Brokers and owner-operators: A view from the other side

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Even if all my fingers were amputated, I could count on one hand the number of positive remarks I’ve heard from owner-operators about brokers. I don’t doubt your horror stories of lies. Late payments. Ridiculously low payments. No payments.

“Some drivers think us making $50 a load is too much,” says broker Jennifer Nolan. As a relationship between the broker and an owner-operator develops, rate negotiations go more smoothly.“Some drivers think us making $50 a load is too much,” says broker Jennifer Nolan. As a relationship between the broker and an owner-operator develops, rate negotiations go more smoothly.

Nevertheless, I was curious about brokers’ side of the story, and Transportation & Logistical Services owner Jason King was open to letting me hang out at his office in suburban Birmingham, Alabama. TLS has eight brokers, dealing mostly with fleets of 10 or fewer trucks. Thirty percent of their revenue comes from the U.S. Department of Defense. Eighty percent of the loads are open-deck.

Some of these brokers, having worked at far bigger operations, were quick to tell me the advantages of a smaller shop, including rates. King admits TLS may get a higher rate for providing a higher level of service, but in turn pays their carrier partners better rates than some other brokers. So TLS might not be your typical brokerage. (In a Birmingham Business Journal contest, TLS came in second as the best place to work, perhaps a good indicator of how they treat owner-operators and others, too.)

Good communication requires paying attention to details, and when that fails it can hurt everyone involved. Broker Jake Sullivan recalled sending someone into a military base in Corpus Christi, Texas. Sullivan reminded the driver that no gun is allowed on the truck, which was also stated in the contract. Nevertheless, the driver showed up with a gun and didn’t reveal it before his truck was searched. Not only was the load refused, but “I ended up getting suspended from the account for 30 days,” Sullivan said.Good communication requires paying attention to details, and when that fails it can hurt everyone involved. Broker Jake Sullivan recalled sending someone into a military base in Corpus Christi, Texas. Sullivan reminded the driver that no gun is allowed on the truck, which was also stated in the contract. Nevertheless, the driver showed up with a gun and didn’t reveal it before his truck was searched. Not only was the load refused, but “I ended up getting suspended from the account for 30 days,” Sullivan said.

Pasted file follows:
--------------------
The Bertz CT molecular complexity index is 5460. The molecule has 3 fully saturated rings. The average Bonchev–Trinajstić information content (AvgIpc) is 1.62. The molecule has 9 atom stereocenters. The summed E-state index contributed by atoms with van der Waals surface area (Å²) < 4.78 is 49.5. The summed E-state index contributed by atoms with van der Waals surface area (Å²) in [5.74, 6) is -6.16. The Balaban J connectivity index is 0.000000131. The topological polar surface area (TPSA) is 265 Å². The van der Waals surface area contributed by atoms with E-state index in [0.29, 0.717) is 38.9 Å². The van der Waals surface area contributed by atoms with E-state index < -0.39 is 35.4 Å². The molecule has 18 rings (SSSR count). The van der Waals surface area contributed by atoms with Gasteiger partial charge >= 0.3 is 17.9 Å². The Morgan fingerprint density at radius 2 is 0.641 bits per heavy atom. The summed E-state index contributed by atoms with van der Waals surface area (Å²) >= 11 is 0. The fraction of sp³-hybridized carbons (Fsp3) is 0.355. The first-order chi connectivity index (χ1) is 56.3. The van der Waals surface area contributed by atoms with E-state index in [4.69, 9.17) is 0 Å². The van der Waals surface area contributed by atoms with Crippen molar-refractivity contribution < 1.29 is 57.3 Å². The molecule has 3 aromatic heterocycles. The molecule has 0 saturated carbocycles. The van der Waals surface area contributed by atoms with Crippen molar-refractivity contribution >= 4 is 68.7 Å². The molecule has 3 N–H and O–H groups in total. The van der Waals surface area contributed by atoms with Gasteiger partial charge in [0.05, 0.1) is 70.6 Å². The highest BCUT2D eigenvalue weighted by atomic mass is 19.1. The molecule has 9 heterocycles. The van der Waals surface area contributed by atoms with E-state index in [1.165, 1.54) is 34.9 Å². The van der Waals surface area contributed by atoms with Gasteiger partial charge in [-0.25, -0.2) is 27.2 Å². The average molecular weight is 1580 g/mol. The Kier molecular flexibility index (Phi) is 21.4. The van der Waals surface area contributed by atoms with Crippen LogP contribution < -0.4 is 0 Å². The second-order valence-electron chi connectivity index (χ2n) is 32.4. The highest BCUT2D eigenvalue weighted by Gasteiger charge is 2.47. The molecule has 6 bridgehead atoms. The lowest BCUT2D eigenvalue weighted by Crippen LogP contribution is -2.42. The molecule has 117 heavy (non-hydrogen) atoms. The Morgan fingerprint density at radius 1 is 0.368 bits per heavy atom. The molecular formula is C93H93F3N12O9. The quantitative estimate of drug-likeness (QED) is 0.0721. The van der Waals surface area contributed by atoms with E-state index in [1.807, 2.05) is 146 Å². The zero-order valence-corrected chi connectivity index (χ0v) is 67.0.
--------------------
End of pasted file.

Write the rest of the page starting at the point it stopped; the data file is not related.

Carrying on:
Here are some observations about TLS, as well as brokers’ accounts of what they do. Comment below as to how this compares to your experience with brokers:

BROKERS ARE SALESPEOPLE FIRST, LOGISTICS TECHNICIANS SECOND. When hiring, King looks not so much for transportation experience but for someone with “personality, drive, ambition” and “who can talk to a brick wall,” he says. Some big brokerages, he adds, use individuals with the strongest people skills for getting new business and let others handle the dispatching and trouble-shooting.

On the day I visited TLS, broker Jeremy Hines was out during normal morning business hours. On the way home the day before, a good customer called with an emergency load. Working from home, Hines found a truck by 10:30 p.m. He later learned that the customer had provided bad information about the truck’s existing freight, which meant it couldn’t handle the emergency load. “Finally at 3:30 I took a shower and came in,” Hines recalled that afternoon. By 6:30 a.m., he secured another truck. “My philosophy is: If I don’t answer the phone, another broker will.”On the day I visited TLS, broker Jeremy Hines was out during normal morning business hours. On the way home the day before, a good customer called with an emergency load. Working from home, Hines found a truck by 10:30 p.m. He later learned that the customer had provided bad information about the truck’s existing freight, which meant it couldn’t handle the emergency load. “Finally at 3:30 I took a shower and came in,” Hines recalled that afternoon. By 6:30 a.m., he secured another truck. “My philosophy is: If I don’t answer the phone, another broker will.”